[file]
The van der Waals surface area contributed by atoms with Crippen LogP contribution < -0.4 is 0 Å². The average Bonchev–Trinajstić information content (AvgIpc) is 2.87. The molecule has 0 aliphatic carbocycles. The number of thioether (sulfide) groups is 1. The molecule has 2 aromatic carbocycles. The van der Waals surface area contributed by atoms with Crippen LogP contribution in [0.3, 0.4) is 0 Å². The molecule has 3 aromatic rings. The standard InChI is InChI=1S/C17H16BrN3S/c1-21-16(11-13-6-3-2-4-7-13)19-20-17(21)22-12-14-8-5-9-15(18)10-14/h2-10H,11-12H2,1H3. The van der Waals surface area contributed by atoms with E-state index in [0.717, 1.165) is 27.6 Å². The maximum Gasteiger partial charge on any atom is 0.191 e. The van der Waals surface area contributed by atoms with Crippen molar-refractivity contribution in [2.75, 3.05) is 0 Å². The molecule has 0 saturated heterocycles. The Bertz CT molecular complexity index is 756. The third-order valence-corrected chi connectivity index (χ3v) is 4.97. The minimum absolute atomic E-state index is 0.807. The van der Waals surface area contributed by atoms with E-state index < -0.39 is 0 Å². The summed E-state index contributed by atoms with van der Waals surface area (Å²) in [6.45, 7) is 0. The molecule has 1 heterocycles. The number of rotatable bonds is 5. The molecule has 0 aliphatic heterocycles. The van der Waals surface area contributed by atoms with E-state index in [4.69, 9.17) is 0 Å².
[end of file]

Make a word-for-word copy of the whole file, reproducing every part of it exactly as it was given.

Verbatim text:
The van der Waals surface area contributed by atoms with Crippen LogP contribution < -0.4 is 0 Å². The average Bonchev–Trinajstić information content (AvgIpc) is 2.87. The molecule has 0 aliphatic carbocycles. The number of thioether (sulfide) groups is 1. The molecule has 2 aromatic carbocycles. The van der Waals surface area contributed by atoms with Crippen LogP contribution in [0.3, 0.4) is 0 Å². The molecule has 3 aromatic rings. The standard InChI is InChI=1S/C17H16BrN3S/c1-21-16(11-13-6-3-2-4-7-13)19-20-17(21)22-12-14-8-5-9-15(18)10-14/h2-10H,11-12H2,1H3. The van der Waals surface area contributed by atoms with E-state index in [0.717, 1.165) is 27.6 Å². The maximum Gasteiger partial charge on any atom is 0.191 e. The van der Waals surface area contributed by atoms with Crippen molar-refractivity contribution in [2.75, 3.05) is 0 Å². The molecule has 0 saturated heterocycles. The Bertz CT molecular complexity index is 756. The third-order valence-corrected chi connectivity index (χ3v) is 4.97. The minimum absolute atomic E-state index is 0.807. The van der Waals surface area contributed by atoms with E-state index < -0.39 is 0 Å². The summed E-state index contributed by atoms with van der Waals surface area (Å²) in [6.45, 7) is 0. The molecule has 1 heterocycles. The number of rotatable bonds is 5. The molecule has 0 aliphatic heterocycles. The van der Waals surface area contributed by atoms with E-state index in [4.69, 9.17) is 0 Å².